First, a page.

Hanging Together

It turns out that there may be no such thing as a casual political conversation. The other night I asked our server in a local pub, a competent young woman, if she was registered to vote. In the ensuing exchange, she said of a certain elected official, “We sent him to Washington and he has not done anything for us.”

This sentence happens to be very close to a direct quote from an attack ad currently being aired throughout Oregon. That TV spot, part of a multi-million dollar campaign currently in heavy rotation on Fox, CNN and other outlets, is paid for by a Koch Brothers PAC and is aimed at U.S. Senator Jeff Merkley.

The question I had asked the server was about Senator Alan Bates, who is running for reelection to the Oregon legislature. But it is easy to get the two senators confused because Bates is also fighting against a big infusion of ultra-conservative, out-of-state money.

“Oh,” I said, “you’ve been watching television.”

I guess I sounded snarky because my comment made our server pretty angry. (Yes, guilty as charged.) She let me know that her statement reflected her considered opinion and had nothing to do with television. Furthermore she did not need health insurance and never would be able to afford it even if she wanted it. No one in government listens to her opinions and we really don’t need much government anyway. There was more, but you get the idea.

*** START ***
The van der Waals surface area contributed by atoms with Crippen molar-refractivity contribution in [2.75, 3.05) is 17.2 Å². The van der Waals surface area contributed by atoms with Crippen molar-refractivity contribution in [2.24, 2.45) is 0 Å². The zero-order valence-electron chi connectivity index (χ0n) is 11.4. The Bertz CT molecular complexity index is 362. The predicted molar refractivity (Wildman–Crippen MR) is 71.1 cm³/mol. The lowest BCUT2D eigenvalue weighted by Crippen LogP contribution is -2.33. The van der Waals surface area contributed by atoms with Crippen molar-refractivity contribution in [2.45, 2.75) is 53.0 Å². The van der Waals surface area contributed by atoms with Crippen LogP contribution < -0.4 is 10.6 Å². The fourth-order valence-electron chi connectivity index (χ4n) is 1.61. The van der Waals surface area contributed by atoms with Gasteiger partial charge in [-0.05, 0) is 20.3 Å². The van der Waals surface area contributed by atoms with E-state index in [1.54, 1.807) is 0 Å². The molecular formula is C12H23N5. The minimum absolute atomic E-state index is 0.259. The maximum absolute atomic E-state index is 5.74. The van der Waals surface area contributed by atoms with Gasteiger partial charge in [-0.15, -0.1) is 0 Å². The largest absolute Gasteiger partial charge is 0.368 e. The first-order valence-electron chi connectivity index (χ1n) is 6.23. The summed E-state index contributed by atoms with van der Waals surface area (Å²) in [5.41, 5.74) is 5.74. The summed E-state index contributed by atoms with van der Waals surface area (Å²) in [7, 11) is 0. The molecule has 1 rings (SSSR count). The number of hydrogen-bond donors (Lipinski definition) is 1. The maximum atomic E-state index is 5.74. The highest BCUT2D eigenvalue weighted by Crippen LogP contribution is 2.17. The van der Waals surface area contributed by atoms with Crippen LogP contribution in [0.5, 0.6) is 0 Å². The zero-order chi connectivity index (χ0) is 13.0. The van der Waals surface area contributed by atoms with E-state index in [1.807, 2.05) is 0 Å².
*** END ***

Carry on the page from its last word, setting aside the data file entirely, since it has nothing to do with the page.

This reminded me of something I had heard from Alan Bates himself earlier in the evening. (Alan was in Ashland looking for money to fight against that right-wing cash campaign that sees him, correctly, as occupying the swing seat they need to split control of Oregon’s Senate and paralyze state government for the indefinite future.) Alan pointed out that one of the differences between red states and blue states (or, in Oregon, red and blue counties) is that the red (i.e. liberal, progressive, Democratic, whatever) places have much more successful economies than blue ones.

Huh? You mean that those hard-nosed fiscal conservatives are actually economic failures? Well, yeah. Look at Alabama. Look at Josephine and Curry Counties.

Here’s the logic. Economic success depends on healthy, well-educated workers, along with a few other factors like public safety. When we short-change public education, price ordinary people out of access to health care, dismantle the Sheriff’s Department, etc., we set ourselves up for unemployment and poverty.

So yes, Virginia, we need some government, which is just us investing in our own future success as a community. At least, that is what leaders like Alan Bates, Jeff Merkley and Peter Buckley believe. I’m voting for them.

Our waitperson certainly will not, but we agreed to disagree.